openMV Firmware Build Instructions

I’ve looked extensively on this forum and the website. Do instructions exist for building the openMV firmware from source? I see the Makefiles in the /src directory on the open-mv github account but is there a document that outlines the build process and/or requirements and any general documentation regarding the device firmware?

If you googled it this is the first result: Home · openmv/openmv Wiki · GitHub

Thanks, slaps forehead. I did not look at the wiki page (should have looked there).

Hope this isn’t an obvious error. I’ve followed the build instructions on the wiki and I have the prerequisites installed along with the QtCreator IDE. I’ve set the Qt Projects Make arguments to TARGET=OPENMV3. When I build, things start compiling just fine, but then it gives the following error about 10 seconds into the build process:

make[1]: Leaving directory '/home/drewwestrick/openmv/src/sthal/f7'
make[1]: Entering directory '/home/drewwestrick/openmv/src/micropython/ports/stm32'
Makefile:5: *** Invalid BOARD specified.  Stop.
make[1]: Leaving directory '/home/drewwestrick/openmv/src/micropython/ports/stm32'
Makefile:428: recipe for target 'FIRMWARE_OBJS' failed
make: *** [FIRMWARE_OBJS] Error 2
18:50:51: The process "/usr/bin/make" exited with code 2.
Error while building/deploying project openmv (kit: Desktop Qt 5.11.1 GCC 64bit)
When executing step "Make"

It appears I’m not specifying the right board but from what I can tell the TARGET=OPENMV3 variable should be taking care of this. Also FYI I’ve tried this on both master and the 3.0 tag.


I figured out what the issue is. I forked the openmv/micropython repo and checked it out manually instead of using the --recursive function when cloning the openmv repo. By doing this, the repo was set to the master branch not the openmv branch which means the OPENMV boards weren’t present in the ports/stm32/boards directory. Once I did a checkout of the openmv branch the project built just fine.

This might be a good note to add to the wiki for people forking their own copies of the micropython repo. I’d be happy to suggest an edit if you would like me to.

Mmm, I see. I think the recursive flag is in the build docs.

Um, sure. Just edit the MD file and send a copy. Not sure if you can PR wiki pages.

Exactly, the --recursive flag pulls the proper openmv commit which right now is fc69b6a (aka head of the openmv branch). If you fork your own version of openmv and micropython then you need to do a git checkout openmv to switch to the branch which has the right board files.

I went ahead and made an edit to the wiki that should point those forking their own repos in the right direction:


May I suggest an improvement in the Firmware Update dialogue for next time? I interpreted the existing message that the blue LED indicates it is complete with the update. While it flashed blue, it was apparently RED when complete. So, I stared at it for a while as instructed. I think, if the RED LED is the indicator that the update is successful, the dialogue/message should reflect that.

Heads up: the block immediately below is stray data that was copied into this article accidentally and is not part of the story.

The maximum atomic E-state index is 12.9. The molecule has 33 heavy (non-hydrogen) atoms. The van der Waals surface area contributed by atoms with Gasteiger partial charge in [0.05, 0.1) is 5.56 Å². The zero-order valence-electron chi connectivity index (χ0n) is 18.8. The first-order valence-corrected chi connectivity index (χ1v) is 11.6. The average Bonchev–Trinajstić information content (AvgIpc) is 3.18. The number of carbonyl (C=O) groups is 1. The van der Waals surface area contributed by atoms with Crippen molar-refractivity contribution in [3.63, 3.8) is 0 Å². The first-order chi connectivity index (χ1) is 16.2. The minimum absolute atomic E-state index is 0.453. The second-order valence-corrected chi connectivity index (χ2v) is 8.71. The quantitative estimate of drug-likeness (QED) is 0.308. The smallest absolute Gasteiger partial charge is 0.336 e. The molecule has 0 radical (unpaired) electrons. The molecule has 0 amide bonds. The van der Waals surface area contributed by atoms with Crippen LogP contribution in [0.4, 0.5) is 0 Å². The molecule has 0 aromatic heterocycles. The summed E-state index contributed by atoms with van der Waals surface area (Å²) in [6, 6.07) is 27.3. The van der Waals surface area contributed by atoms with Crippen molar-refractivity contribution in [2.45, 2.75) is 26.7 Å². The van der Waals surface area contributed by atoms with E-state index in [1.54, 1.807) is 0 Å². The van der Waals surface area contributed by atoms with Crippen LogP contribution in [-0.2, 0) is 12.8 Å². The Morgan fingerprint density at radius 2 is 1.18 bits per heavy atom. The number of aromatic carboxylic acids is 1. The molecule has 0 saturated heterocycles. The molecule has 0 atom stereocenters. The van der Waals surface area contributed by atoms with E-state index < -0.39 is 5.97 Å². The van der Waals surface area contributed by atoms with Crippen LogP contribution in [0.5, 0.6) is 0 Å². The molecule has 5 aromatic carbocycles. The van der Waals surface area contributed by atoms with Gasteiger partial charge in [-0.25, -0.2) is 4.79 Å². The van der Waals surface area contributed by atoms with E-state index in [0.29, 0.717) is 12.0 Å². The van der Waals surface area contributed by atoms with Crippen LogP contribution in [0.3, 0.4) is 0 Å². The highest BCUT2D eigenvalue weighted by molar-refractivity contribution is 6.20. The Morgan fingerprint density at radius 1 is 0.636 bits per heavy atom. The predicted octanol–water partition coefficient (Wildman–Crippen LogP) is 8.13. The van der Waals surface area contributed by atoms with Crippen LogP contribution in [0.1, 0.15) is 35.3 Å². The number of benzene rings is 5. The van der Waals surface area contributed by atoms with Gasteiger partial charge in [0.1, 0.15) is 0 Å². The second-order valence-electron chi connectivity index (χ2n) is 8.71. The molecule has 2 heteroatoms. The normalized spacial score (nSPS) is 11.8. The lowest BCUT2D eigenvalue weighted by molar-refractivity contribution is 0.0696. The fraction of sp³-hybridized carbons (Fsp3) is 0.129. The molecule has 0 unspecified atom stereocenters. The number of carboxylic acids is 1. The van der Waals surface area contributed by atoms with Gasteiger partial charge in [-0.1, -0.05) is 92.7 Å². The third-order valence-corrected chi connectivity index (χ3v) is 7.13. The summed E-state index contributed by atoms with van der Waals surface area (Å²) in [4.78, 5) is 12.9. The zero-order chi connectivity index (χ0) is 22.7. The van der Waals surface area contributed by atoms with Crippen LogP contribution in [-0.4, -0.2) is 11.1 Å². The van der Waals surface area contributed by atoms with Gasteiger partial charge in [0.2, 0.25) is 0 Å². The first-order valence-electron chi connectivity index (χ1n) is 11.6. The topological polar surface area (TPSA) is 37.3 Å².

<or else I’m totally wrong and just bricked my cam>

The red LED means the OS is accessing the file system. The blue LED is the script running the heart beat. You should just need to see the blue LED.

Hello completely noob here.

I dont have any idea what “recursive” means etc. etc.
I also havent tried compiling as per the procedure in the wiki yet, will try it later.

My dumb questions are (if it is not top secret to answer):

  1. How do you go on developing the openmv firmware?
    What IDE are you using?
    How those file (from git) are imported into the IDE as project files?
    how do you compile it?
    on cli by gcc?

If I am to use Nucleo-H7 board (or other boards), the Xtal is 8Mhz and 144pins while openmv H7 is 12Mhz and 100pins (,
2. what are the changes needed be?
Do I use Cubemx for the setup files and pinout definitions (for that “init” purpose only
Because I have this impression that the STCube is only to init ports and freq among others.
how to compile afterwards?

  1. Since I see that STCube, SW4STM32, mbed and Atollic are free, why not use those as IDE?
    I may be wrong on STCube as being IDE because I havent tried it.

Those are all a matter of personal preference, for example I use the command line (vim, make etc… old school :/) Kwabena uses Eclipse I think. You can use whatever tool/framework/IDE/board you like, you can even build the code on PC, however you do need to know what you’re doing as I doubt you’ll find someone here with enough time to go through all that with you. Would an introductory book about all that be helpful ?

Re the crystal frequency, I think there are a few places it needs to be changed, I can’t remember them all right now, search for HSE_VALUE

Hello from wiki Home · openmv/openmv Wiki · GitHub, it seems that the IDE used is QT Creator? Can you confirm that and I would try to install and use it too?

Hi, if you are trying to build the firmware it is expected you know what you are doing.

In Step 8 Under make arguments add TARGET=OPENMV3 to build for the OpenMV Cam M7 (or TARGET=OPENMV2 to build for the OpenMV Cam M4). If you don’t add this the firmware is built for the OpenMV Cam M4 by default.

I used TARGET=OPENMV4 for H7 in both Build Step and Clean Step.

In step 9 Then switch over to the Run Tab (top area) and go to the Run configuration area on the same page. Add a Custom Executable option. For the executable write /home/(username)/openmvide/bin/openmvide if you installed OpenMV IDE to the default location. This will allow you to launch OpenMV IDE from Qt-Creator which has the boot loader we’ll use to program your OpenMV Cam.

It says “(top area)” which is confusing. Could be version different, thus different layout?

Anyway, seems to build, I think. Files in openmv/firmware/OPENMV4/ seems to be the current time and date.

Yeah, that’s basically right.